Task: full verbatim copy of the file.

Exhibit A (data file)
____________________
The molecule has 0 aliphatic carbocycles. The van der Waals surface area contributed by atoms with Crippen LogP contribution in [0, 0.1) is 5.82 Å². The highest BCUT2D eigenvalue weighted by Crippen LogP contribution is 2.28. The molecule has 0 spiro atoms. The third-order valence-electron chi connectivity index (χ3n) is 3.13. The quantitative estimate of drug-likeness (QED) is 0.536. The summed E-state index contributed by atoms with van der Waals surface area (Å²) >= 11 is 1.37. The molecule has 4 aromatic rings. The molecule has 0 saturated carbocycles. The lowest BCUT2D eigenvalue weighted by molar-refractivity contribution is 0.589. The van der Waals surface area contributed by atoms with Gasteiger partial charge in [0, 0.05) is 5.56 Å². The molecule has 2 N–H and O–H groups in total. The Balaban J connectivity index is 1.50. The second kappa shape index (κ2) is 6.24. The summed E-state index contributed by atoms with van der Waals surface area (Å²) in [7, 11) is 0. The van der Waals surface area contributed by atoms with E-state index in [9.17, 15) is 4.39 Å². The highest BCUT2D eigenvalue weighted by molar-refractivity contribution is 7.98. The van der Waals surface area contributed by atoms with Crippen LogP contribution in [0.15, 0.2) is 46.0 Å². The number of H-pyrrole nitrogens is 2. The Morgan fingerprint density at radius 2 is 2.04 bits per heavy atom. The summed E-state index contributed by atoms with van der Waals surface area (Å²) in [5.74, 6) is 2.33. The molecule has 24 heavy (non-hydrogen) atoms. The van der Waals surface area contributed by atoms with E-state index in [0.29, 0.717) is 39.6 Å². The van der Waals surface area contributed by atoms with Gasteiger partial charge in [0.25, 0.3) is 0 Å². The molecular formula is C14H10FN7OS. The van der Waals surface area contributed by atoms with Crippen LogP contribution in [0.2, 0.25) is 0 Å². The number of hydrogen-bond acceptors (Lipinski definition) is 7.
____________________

The molecule has 0 aliphatic carbocycles. The van der Waals surface area contributed by atoms with Crippen LogP contribution in [0, 0.1) is 5.82 Å². The highest BCUT2D eigenvalue weighted by Crippen LogP contribution is 2.28. The molecule has 0 spiro atoms. The third-order valence-electron chi connectivity index (χ3n) is 3.13. The quantitative estimate of drug-likeness (QED) is 0.536. The summed E-state index contributed by atoms with van der Waals surface area (Å²) >= 11 is 1.37. The molecule has 4 aromatic rings. The molecule has 0 saturated carbocycles. The lowest BCUT2D eigenvalue weighted by molar-refractivity contribution is 0.589. The van der Waals surface area contributed by atoms with Gasteiger partial charge in [0, 0.05) is 5.56 Å². The molecule has 2 N–H and O–H groups in total. The Balaban J connectivity index is 1.50. The second kappa shape index (κ2) is 6.24. The summed E-state index contributed by atoms with van der Waals surface area (Å²) in [7, 11) is 0. The van der Waals surface area contributed by atoms with E-state index in [9.17, 15) is 4.39 Å². The highest BCUT2D eigenvalue weighted by molar-refractivity contribution is 7.98. The van der Waals surface area contributed by atoms with Crippen LogP contribution in [0.15, 0.2) is 46.0 Å². The number of H-pyrrole nitrogens is 2. The Morgan fingerprint density at radius 2 is 2.04 bits per heavy atom. The summed E-state index contributed by atoms with van der Waals surface area (Å²) in [5.74, 6) is 2.33. The molecule has 24 heavy (non-hydrogen) atoms. The van der Waals surface area contributed by atoms with E-state index in [0.29, 0.717) is 39.6 Å². The van der Waals surface area contributed by atoms with Gasteiger partial charge in [0.25, 0.3) is 0 Å². The molecular formula is C14H10FN7OS. The van der Waals surface area contributed by atoms with Crippen LogP contribution in [0.2, 0.25) is 0 Å². The number of hydrogen-bond acceptors (Lipinski definition) is 7.